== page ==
Zimbabwe’s deadline for the world’s biggest platinum producers to submit plans to build a refinery expires today as it confirms its decision to ban raw exports of the metal by year end, according to a government document.
Secretary for Mines and Mining Development Francis Gudyanga “extended an invitation” to companies including the local units of Anglo American Platinum Ltd. and Impala Platinum Holdings Ltd. to bid for the rights to build platinum and base-metal refineries. The country’s producers would be compelled to send their ore to the plants, according to a Jan. 3 letter to producers, a copy of which was obtained by Bloomberg News.
As there has been no progress toward building a refinery, “the government is reiterating its resolve to enforce the two-year period window, which ends in 2014, after which exports of raw platinum concentrates will not be permitted,” Gudyanga said in the letter.
The Platinum Producers Association, which represents the biggest producers, didn’t immediately respond to e-mailed questions.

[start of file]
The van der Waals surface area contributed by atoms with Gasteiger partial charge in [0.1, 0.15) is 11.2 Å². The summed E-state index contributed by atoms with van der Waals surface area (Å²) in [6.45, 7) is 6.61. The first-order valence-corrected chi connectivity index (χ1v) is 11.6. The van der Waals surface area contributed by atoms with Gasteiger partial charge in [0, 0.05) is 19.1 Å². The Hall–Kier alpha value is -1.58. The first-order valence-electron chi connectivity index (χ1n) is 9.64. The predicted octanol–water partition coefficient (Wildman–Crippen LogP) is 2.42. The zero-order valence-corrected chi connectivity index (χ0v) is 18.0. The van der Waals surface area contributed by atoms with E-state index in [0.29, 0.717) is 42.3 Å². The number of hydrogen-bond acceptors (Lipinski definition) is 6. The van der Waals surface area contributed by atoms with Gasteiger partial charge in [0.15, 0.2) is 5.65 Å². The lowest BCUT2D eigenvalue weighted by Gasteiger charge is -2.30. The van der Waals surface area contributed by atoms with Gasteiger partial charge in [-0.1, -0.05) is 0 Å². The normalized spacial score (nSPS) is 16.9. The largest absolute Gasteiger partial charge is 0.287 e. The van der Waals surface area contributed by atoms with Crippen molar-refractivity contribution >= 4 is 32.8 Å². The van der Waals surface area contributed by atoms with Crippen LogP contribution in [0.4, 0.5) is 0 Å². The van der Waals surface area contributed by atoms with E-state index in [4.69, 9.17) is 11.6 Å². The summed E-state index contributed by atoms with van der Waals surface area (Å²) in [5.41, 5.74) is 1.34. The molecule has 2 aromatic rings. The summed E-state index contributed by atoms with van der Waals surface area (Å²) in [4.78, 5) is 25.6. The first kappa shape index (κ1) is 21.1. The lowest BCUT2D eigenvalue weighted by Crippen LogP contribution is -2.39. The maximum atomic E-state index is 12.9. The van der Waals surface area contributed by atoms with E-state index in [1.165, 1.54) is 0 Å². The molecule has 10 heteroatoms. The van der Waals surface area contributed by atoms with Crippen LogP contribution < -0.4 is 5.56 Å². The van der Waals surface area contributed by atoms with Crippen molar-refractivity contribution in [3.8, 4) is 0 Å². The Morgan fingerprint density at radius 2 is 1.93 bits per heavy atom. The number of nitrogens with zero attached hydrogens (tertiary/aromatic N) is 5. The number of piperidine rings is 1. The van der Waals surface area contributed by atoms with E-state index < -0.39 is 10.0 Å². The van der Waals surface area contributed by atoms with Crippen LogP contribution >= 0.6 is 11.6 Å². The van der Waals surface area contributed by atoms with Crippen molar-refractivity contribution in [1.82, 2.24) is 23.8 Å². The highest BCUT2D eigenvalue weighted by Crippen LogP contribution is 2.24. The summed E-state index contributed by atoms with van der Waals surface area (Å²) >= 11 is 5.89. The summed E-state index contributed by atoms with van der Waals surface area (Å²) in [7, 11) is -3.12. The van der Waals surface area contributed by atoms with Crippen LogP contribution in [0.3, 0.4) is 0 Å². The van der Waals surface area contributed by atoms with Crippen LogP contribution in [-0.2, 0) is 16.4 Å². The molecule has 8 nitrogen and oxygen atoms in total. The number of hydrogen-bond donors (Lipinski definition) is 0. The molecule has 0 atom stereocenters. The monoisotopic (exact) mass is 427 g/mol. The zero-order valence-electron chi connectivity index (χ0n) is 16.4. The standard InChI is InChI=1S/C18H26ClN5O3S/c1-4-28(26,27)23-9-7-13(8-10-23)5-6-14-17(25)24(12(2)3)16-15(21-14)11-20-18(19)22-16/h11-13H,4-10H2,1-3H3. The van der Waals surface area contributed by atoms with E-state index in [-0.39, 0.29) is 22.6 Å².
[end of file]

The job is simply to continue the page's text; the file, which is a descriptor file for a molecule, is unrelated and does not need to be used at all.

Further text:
Zimbabwe, which has the biggest platinum reserves after neighboring South Africa, produces 430,000 ounces of the metal a year, the document shows. The country’s platinum industry needs as much as $5.3 billion if it is to expand to more than 500,000 ounces of output and to construct refineries to process platinum group metals and industrial metals extracted from the same ore bodies, according to the platinum producers group.
Platinum rose 1 percent to $1,447.50 an ounce at 1:28 p.m. in London.
Zimbabwe is trying to boost the value of exports as it seeks to kickstart the recovery of its economy, which contracted by 40 percent between 2000 and 2008 as political disputes repelled investment and pushed the inflation rate to the highest in the world.
Deputy Mines Minister Fred Moyo on Jan. 9 said setting up a refinery, which would cost as much as $2 billion, before next year is probably unachievable.
In the letter, the government asked the bidding companies to detail their electricity, water and infrastructure requirements. The companies say Zimbabwe doesn’t have available the 100 megawatts of power the refinery would need.
The other companies the letter mentions are Aquarius Platinum Ltd., RusChrome, a Russian-owned venture, Global Platinum Resources, part-owned by China’s Norinco, Todal, which is part-owned by Eurasian Natural Resources Corp. and a unit of Mwana Africa Plc. Companies known as Karo Resources and Partnership Platinum Consortium are also included in the letter.